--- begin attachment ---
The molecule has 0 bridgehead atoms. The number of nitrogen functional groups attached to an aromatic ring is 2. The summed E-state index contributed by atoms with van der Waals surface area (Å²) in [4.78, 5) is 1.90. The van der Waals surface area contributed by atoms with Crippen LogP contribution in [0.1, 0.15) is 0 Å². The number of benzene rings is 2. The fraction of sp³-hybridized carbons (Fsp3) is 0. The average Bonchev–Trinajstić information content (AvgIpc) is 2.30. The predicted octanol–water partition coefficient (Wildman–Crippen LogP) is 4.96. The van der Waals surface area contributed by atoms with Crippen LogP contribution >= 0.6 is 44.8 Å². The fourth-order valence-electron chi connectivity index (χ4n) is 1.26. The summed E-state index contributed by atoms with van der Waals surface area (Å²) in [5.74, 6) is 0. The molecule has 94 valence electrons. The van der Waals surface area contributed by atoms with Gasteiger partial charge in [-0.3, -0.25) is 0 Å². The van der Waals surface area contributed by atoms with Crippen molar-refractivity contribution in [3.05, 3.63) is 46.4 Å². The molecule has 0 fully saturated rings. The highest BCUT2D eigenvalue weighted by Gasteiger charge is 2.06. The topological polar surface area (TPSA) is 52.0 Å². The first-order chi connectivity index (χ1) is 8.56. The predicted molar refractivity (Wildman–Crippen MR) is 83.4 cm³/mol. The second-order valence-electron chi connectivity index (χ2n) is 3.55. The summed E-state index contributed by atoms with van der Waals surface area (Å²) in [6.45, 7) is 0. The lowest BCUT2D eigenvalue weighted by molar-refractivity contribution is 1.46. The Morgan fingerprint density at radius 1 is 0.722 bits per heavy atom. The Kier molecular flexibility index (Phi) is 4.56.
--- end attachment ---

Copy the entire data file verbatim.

The molecule has 0 bridgehead atoms. The number of nitrogen functional groups attached to an aromatic ring is 2. The summed E-state index contributed by atoms with van der Waals surface area (Å²) in [4.78, 5) is 1.90. The van der Waals surface area contributed by atoms with Crippen LogP contribution in [0.1, 0.15) is 0 Å². The number of benzene rings is 2. The fraction of sp³-hybridized carbons (Fsp3) is 0. The average Bonchev–Trinajstić information content (AvgIpc) is 2.30. The predicted octanol–water partition coefficient (Wildman–Crippen LogP) is 4.96. The van der Waals surface area contributed by atoms with Crippen LogP contribution >= 0.6 is 44.8 Å². The fourth-order valence-electron chi connectivity index (χ4n) is 1.26. The summed E-state index contributed by atoms with van der Waals surface area (Å²) in [5.74, 6) is 0. The molecule has 94 valence electrons. The van der Waals surface area contributed by atoms with Gasteiger partial charge in [-0.3, -0.25) is 0 Å². The van der Waals surface area contributed by atoms with Crippen molar-refractivity contribution in [3.05, 3.63) is 46.4 Å². The molecule has 0 fully saturated rings. The highest BCUT2D eigenvalue weighted by Gasteiger charge is 2.06. The topological polar surface area (TPSA) is 52.0 Å². The first-order chi connectivity index (χ1) is 8.56. The predicted molar refractivity (Wildman–Crippen MR) is 83.4 cm³/mol. The second-order valence-electron chi connectivity index (χ2n) is 3.55. The summed E-state index contributed by atoms with van der Waals surface area (Å²) in [6.45, 7) is 0. The lowest BCUT2D eigenvalue weighted by molar-refractivity contribution is 1.46. The Morgan fingerprint density at radius 1 is 0.722 bits per heavy atom. The Kier molecular flexibility index (Phi) is 4.56.